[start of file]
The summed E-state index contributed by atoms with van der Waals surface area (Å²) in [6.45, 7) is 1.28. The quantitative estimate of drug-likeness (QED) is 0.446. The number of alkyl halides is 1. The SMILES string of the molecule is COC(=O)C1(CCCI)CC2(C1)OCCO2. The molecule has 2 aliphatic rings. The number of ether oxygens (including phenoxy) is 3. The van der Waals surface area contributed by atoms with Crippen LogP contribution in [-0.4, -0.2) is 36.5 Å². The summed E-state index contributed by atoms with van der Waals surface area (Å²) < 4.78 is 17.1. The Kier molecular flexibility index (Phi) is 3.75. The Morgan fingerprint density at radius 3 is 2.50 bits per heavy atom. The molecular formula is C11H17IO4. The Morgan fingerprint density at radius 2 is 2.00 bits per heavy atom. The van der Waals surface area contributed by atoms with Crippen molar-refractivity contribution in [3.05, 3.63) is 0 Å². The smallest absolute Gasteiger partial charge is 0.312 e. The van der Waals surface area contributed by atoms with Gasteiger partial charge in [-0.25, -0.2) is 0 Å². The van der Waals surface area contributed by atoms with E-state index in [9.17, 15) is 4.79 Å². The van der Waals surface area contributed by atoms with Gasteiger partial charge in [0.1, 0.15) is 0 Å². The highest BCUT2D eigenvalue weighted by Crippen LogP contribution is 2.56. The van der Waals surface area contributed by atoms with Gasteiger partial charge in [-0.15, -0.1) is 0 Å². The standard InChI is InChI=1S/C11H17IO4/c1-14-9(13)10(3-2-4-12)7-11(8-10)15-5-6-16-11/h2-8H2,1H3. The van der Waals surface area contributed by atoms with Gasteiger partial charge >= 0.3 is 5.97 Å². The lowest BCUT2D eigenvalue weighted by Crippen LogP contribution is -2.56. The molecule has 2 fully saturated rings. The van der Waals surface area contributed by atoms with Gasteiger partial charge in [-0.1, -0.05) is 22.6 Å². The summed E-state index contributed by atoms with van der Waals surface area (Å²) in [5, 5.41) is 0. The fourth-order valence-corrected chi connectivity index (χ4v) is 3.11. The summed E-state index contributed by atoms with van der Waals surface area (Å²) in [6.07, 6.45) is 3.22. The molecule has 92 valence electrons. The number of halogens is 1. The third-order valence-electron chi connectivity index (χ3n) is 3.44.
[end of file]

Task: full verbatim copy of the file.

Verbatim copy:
The summed E-state index contributed by atoms with van der Waals surface area (Å²) in [6.45, 7) is 1.28. The quantitative estimate of drug-likeness (QED) is 0.446. The number of alkyl halides is 1. The SMILES string of the molecule is COC(=O)C1(CCCI)CC2(C1)OCCO2. The molecule has 2 aliphatic rings. The number of ether oxygens (including phenoxy) is 3. The van der Waals surface area contributed by atoms with Crippen LogP contribution in [-0.4, -0.2) is 36.5 Å². The summed E-state index contributed by atoms with van der Waals surface area (Å²) < 4.78 is 17.1. The Kier molecular flexibility index (Phi) is 3.75. The Morgan fingerprint density at radius 3 is 2.50 bits per heavy atom. The molecular formula is C11H17IO4. The Morgan fingerprint density at radius 2 is 2.00 bits per heavy atom. The van der Waals surface area contributed by atoms with Crippen molar-refractivity contribution in [3.05, 3.63) is 0 Å². The smallest absolute Gasteiger partial charge is 0.312 e. The van der Waals surface area contributed by atoms with Gasteiger partial charge in [-0.25, -0.2) is 0 Å². The van der Waals surface area contributed by atoms with E-state index in [9.17, 15) is 4.79 Å². The van der Waals surface area contributed by atoms with Gasteiger partial charge in [0.1, 0.15) is 0 Å². The highest BCUT2D eigenvalue weighted by Crippen LogP contribution is 2.56. The van der Waals surface area contributed by atoms with Gasteiger partial charge in [-0.15, -0.1) is 0 Å². The standard InChI is InChI=1S/C11H17IO4/c1-14-9(13)10(3-2-4-12)7-11(8-10)15-5-6-16-11/h2-8H2,1H3. The van der Waals surface area contributed by atoms with Gasteiger partial charge >= 0.3 is 5.97 Å². The lowest BCUT2D eigenvalue weighted by Crippen LogP contribution is -2.56. The molecule has 2 fully saturated rings. The van der Waals surface area contributed by atoms with Gasteiger partial charge in [-0.1, -0.05) is 22.6 Å². The summed E-state index contributed by atoms with van der Waals surface area (Å²) in [5, 5.41) is 0. The fourth-order valence-corrected chi connectivity index (χ4v) is 3.11. The summed E-state index contributed by atoms with van der Waals surface area (Å²) in [6.07, 6.45) is 3.22. The molecule has 92 valence electrons. The number of halogens is 1. The third-order valence-electron chi connectivity index (χ3n) is 3.44.